Greatest Films of the 1970s
Greatest Films of the 1970s


Greatest Films of the 1970s
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1979

Title Screen Film Genre(s), Title, Year, (Country), Length, Director, Description

Alien (1979, UK), 116 minutes, D: Ridley Scott
A grisly, futuristic, suspenseful, atmospheric, memorable and popular science fiction/horror film about the intergalactic journey of a claustrophobic, commercial space cargo freighter, the Nostromo. With terrific sets designed by surreal artist H. R. Giger. The crew includes warrant officer heroine Ripley (Sigourney Weaver in her starring debut role), Kane (John Hurt), Dallas (Tom Skerritt), Ash (Ian Holm), and others, who are awakened from hyper-sleep to investigate a distress signal on a mysteriously bleak, dead planet with a crashed alien spacecraft. In its interior, a lifeform with tentacles clings to Kane's helmet/face, incubates inside his host body, and ultimately bursts from his gut. The hideous, indestructible, carnivorous creature grows in size and hides within the hyper-tech spacecraft, menacing and picking off one crew member after another until self-reliant, resourceful Ripley outsmarts the primal, lethal monster in the explosive conclusion. Followed by three sequels, including James Cameron's Aliens (1986), Alien3 (1992), and Alien Resurrection (1997).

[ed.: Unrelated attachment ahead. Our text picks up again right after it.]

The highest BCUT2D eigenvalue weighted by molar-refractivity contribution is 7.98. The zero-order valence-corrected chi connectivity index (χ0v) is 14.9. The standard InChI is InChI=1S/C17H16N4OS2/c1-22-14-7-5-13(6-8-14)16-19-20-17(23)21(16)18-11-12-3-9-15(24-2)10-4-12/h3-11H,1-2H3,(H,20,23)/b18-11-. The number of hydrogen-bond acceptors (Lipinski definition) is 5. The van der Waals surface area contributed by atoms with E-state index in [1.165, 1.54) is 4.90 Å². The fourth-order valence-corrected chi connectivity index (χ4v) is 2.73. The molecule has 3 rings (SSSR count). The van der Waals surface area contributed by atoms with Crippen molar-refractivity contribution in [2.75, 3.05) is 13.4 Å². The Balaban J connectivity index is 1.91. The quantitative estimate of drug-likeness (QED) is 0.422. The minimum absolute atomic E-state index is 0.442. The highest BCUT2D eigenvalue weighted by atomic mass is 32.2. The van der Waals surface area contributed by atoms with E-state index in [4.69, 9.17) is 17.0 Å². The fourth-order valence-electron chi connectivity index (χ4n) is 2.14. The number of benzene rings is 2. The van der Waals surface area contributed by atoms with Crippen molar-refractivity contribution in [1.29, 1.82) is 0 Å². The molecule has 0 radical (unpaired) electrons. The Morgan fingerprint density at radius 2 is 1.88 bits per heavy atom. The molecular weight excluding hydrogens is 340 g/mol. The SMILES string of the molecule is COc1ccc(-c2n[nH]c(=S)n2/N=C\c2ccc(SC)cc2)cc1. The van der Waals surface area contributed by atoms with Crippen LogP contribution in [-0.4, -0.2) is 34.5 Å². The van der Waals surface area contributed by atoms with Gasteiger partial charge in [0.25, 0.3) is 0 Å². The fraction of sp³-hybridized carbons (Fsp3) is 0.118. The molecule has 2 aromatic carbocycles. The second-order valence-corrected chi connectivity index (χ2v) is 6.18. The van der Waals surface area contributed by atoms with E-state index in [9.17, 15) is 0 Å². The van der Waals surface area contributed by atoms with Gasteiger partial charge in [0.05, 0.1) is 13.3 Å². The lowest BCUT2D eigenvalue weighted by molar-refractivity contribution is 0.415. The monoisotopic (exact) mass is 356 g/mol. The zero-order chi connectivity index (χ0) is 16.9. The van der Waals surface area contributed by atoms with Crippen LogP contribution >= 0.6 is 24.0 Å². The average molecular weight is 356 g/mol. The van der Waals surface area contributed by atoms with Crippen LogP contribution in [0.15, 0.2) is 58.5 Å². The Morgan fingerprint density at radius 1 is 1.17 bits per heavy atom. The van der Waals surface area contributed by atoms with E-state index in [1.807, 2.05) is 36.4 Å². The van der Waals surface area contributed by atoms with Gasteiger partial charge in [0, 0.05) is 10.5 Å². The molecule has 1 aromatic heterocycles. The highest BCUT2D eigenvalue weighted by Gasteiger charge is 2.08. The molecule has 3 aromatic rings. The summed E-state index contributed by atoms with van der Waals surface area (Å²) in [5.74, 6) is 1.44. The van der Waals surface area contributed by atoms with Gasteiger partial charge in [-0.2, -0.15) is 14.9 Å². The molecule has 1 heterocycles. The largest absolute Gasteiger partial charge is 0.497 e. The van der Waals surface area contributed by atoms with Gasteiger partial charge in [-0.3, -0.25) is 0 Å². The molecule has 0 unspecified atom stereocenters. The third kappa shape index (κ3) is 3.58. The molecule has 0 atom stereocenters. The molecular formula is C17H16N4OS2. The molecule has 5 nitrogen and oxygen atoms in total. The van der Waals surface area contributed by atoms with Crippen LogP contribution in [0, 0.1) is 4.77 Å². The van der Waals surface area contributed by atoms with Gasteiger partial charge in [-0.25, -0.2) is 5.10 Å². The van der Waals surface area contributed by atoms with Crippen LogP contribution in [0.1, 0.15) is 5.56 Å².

All That Jazz (1979), 123 minutes, D: Bob Fosse

Apocalypse Now (1979), 139 minutes, D: Francis Ford Coppola
A masterful, thought-provoking, pretentious film, with beautifully-chaotic visuals, about the nightmarish, moral madness of the Vietnam War, inspired by the novella Heart of Darkness by Joseph Conrad. Considered by many to be the best war movie of all time, with incredible performances, especially that of hawkish Lt. Colonel Kilgore (Robert Duvall) who "loves the smell of napalm in the morning." Sweeping, surreal, still-controversial Vietnam war epic. An Army captain (Martin Sheen) is sent into the Cambodian jungle aboard a patrol boat carrying a young, spaced-out crew. Their mission: to assassinate ("terminate") a Buddha-like Colonel Kurtz (Marlon Brando) who has become an insane demi-god and now runs his own fiefdom. The grueling production in the Philippines led to vast budget overruns and physical and emotional breakdowns. A revised version, Apocalypse Now Redux (2001) followed.

Being There (1979), 130 minutes, D: Hal Ashby